services - and devices which make up the overall NCS is weighed in terms
of those three factors. As the name implies, Naval Communications is
a "Service." Its mission is to provide and maintain reliable and secure
communications, based on war requirements, adequate to meet the needs
of the Operating Forces, the Navy Department, and the Naval Shore Establishment,
primarily to serve command and secondarily to facilitate administration.
A Navy radioman operates teletype equipment. These units are
now being used extensively by the Navy. A private network of
such teletype stations links far-flung stations and ships.
In considering command, a parallel is found in the game of football.
The quarterback on a football team is, in effect, the "officer in command."
When he directs a play, he is exercising a function of command, and
each signal he calls is a command communication. The information he
passes on is the most important his team can receive, for it determines
just which course of action will be taken against the opposition. Naval
Command, playing a role similar to that of the quarterback, controls
the movements of the operating forces. Command cannot function smoothly
without reliable and rapid means of sending and receiving information
- and no Naval operation can be successful without the smooth functioning
of Command. Thus it is that the first duty of the Naval Communication
Service is to serve Command.
All Navy dispatches do not relate
directly to combat, even in wartime. Most communications deal with activities
that support the fleet. It is a big task to equip and train all the
personnel in the Navy and to provide for them such vital needs as ammunition,
transportation, food, clothing, hospitals, and supply depots. In moving
the countless messages that must be handled to carry on the work of
supporting the fighting forces, Naval Communications facilitates Administration.
To maintain the objectives of "Reliability, Security, and Speed,"
flexibility is a necessity. In the development of Naval Communications,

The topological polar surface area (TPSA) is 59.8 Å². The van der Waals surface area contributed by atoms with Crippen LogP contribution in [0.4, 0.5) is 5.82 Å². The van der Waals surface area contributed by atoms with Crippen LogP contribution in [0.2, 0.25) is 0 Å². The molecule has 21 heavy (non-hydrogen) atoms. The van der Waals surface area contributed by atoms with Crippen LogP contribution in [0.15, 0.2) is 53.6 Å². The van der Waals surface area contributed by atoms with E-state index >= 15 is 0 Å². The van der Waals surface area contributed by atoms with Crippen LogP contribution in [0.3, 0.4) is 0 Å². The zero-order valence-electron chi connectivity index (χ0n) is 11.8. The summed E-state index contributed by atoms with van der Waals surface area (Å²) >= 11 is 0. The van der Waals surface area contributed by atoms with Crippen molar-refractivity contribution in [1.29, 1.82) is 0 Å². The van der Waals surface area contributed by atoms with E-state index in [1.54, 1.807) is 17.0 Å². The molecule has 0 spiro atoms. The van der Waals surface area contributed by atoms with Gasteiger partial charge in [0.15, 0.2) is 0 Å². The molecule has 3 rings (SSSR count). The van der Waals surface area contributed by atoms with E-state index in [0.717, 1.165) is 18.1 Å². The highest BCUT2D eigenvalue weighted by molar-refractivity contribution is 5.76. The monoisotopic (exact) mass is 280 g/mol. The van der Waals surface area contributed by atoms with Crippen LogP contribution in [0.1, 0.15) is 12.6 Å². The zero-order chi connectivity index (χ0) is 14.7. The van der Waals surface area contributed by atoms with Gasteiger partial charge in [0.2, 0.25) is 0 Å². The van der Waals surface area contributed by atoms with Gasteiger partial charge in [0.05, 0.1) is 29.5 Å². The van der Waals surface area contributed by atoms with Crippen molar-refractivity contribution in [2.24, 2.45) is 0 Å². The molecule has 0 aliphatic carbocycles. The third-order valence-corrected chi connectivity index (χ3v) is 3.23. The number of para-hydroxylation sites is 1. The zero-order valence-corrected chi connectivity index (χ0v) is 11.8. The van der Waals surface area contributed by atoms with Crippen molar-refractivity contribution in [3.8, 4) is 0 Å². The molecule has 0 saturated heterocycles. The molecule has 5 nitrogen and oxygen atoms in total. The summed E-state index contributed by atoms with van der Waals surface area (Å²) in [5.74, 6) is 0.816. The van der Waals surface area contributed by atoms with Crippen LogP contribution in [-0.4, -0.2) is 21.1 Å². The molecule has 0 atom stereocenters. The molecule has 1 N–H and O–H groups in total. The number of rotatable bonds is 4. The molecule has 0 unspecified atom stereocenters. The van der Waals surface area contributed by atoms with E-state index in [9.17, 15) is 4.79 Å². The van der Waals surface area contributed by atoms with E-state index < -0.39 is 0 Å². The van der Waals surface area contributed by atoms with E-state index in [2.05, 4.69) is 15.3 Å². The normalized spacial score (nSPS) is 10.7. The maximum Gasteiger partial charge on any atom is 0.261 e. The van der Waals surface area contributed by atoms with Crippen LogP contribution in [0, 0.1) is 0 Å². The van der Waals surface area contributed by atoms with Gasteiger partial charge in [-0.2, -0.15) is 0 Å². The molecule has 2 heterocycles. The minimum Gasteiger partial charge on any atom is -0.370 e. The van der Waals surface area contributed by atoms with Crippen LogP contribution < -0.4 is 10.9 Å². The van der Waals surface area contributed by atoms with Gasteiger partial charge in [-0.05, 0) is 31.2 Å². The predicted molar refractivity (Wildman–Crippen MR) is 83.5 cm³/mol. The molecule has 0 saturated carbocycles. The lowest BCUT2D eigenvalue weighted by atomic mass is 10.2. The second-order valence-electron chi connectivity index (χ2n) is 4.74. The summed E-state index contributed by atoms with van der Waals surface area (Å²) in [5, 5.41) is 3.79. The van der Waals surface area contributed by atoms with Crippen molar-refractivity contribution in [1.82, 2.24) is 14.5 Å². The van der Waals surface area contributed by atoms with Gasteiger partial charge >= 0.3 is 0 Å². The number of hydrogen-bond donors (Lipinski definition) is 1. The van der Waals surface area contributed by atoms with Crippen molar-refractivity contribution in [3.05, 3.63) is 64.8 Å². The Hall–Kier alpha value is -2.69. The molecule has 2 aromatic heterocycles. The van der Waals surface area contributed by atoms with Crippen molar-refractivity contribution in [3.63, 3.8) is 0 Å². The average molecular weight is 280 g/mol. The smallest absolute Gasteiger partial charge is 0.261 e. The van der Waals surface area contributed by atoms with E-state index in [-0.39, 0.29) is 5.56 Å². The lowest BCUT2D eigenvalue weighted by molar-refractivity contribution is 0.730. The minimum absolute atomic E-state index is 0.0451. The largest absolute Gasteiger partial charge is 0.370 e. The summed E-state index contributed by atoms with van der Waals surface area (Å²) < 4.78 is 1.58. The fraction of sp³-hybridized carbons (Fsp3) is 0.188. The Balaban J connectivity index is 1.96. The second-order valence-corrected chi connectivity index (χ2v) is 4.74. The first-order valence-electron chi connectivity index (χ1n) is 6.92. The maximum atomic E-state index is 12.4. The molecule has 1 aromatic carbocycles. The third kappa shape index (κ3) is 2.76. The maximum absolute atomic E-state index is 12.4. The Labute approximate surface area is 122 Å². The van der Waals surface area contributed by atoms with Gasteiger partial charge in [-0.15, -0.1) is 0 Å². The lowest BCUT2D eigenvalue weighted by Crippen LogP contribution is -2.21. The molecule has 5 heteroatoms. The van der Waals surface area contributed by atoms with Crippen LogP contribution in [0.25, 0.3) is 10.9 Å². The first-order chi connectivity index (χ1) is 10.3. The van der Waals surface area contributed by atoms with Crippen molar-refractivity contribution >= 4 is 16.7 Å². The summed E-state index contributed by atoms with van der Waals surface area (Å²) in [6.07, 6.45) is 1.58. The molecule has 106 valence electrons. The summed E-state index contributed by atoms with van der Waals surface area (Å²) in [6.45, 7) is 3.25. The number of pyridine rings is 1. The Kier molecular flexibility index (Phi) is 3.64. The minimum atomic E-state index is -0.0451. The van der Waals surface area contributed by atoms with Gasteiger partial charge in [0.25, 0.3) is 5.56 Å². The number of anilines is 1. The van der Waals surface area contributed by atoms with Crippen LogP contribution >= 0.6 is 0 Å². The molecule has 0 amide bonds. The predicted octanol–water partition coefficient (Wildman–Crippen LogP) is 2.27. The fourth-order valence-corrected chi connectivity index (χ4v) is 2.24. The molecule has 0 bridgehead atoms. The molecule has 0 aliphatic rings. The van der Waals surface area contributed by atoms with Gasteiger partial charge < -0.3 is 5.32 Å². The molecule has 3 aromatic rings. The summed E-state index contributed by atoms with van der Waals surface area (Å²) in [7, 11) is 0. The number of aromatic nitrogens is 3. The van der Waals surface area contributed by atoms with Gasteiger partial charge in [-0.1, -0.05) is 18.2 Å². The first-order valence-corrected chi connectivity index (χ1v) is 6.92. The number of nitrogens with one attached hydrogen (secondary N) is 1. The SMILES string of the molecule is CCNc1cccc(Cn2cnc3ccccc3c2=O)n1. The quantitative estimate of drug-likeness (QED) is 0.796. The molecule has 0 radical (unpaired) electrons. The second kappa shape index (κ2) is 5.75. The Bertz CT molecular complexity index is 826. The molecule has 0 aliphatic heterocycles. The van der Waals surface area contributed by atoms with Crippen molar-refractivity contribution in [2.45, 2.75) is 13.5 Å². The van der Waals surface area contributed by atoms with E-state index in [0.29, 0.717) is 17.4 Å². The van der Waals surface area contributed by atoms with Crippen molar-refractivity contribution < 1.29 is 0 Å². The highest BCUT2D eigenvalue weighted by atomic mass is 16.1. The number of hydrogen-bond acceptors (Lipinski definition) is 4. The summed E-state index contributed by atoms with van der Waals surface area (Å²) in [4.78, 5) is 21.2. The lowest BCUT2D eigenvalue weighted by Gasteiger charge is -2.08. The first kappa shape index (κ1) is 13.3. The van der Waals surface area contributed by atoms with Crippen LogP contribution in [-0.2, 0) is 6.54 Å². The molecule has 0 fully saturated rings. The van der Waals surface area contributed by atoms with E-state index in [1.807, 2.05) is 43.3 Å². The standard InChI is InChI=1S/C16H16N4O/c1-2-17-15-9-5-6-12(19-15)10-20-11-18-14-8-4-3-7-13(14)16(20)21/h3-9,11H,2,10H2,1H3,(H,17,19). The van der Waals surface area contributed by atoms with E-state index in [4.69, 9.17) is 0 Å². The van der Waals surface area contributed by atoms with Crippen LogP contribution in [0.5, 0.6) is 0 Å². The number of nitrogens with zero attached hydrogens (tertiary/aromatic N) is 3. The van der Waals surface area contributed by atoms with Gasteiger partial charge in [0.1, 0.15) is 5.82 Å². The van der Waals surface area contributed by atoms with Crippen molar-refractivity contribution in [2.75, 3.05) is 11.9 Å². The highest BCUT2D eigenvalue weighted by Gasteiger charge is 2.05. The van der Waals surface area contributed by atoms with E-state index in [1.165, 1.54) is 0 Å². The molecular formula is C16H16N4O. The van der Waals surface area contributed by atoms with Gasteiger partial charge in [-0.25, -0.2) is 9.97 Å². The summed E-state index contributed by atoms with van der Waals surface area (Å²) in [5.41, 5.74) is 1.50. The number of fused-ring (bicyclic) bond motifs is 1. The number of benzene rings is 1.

it has been found that no one method of passing information can adequately
serve all purposes at all times. Scientific progress has added immeasurably
to the effectiveness of communications, but it has not eliminated the
utility, under certain conditions, of some of the earliest methods of
signaling. The systems of communications employed today in Naval Communications
embrace many new, some old, methods. They run the gamut from hand semaphore
to the advanced radioteletype, and include visual communications, sound,
wire systems, radiotelegraph, radiotelephone, facsimile-radio-photo,
television, and even messengers.
Messenger communication, as
the name implies, provides delivery by hand from the communication office
of the originator to that of the addressee. The courier who carried
news of victory from Marathon to Athens was a forerunner of today's
messenger. When other methods, especially radio channels, are overloaded,
messengers do much to relieve the congestion. Like messenger service,
mail is an important alternate method for easing the transmission load
on wire and radio circuits. It should be noted that the Navy Postal
Service is an integral part of the Naval Communication Service. Naval
Communications has responsibility for the establishment and operation
of Navy post offices, both afloat and ashore.
Visual signals are still widely used in the Navy.
signals for maneuvering
The transmission of intelligence
by visual methods is ancient in origin. Yet, today visual communication
still holds its own along with more modern systems. The three principal
types of visual signaling - flaghoist, semaphore, and flashing light
- meet the rigid demands of good naval communications.
signaling, because it can be used to reach a complete group of ships
rapidly and simultaneously, is about the most efficient type of visual
short-range communications. Almost all flaghoists are coded signals.
To communicate by flaghoist, the originator selects the combination
of flags that will convey his particular message. The flags are then
attached to the halyard which carries them to a yardarm to form a display
- a complete flaghoist message. The receiving station reads the meaning
and takes appropriate action. More than 60 flags and pennants go into
action at one time or another. It is an inspiring sight, to any observer,
to see a large convoy of ships traveling in close formation, maneuvering
in unison to displays of multi-colored flags.
Semaphore is another
fast, short-range form of signaling. It requires the most simple equipment
of standard visual methods, just two flags attached to staffs. Being
restricted to short-distance communication, Semaphore is more secure
than either radio or light, since there is less chance of interception.
The third principal visual signaling method is flashing light.
It is a visual telegraphic system using International Morse Code, the
same code used by radiotelegraph operators. The signalman sends and
receives dot-and-dash characters as short or long flashes of light.
There are two systems of flashing light, directional and non-directional.
In directional signaling, the light is aimed at the ship or station
to which the message is being sent. Searchlights, blinker tube, or a
multi-purpose signal lamp are used for this purpose. Non-directional
signaling is accomplished by yardarm blinkers. These are a cluster of
special non-directional electric lamps, located near the ends of the
Additional devices used in visual communications are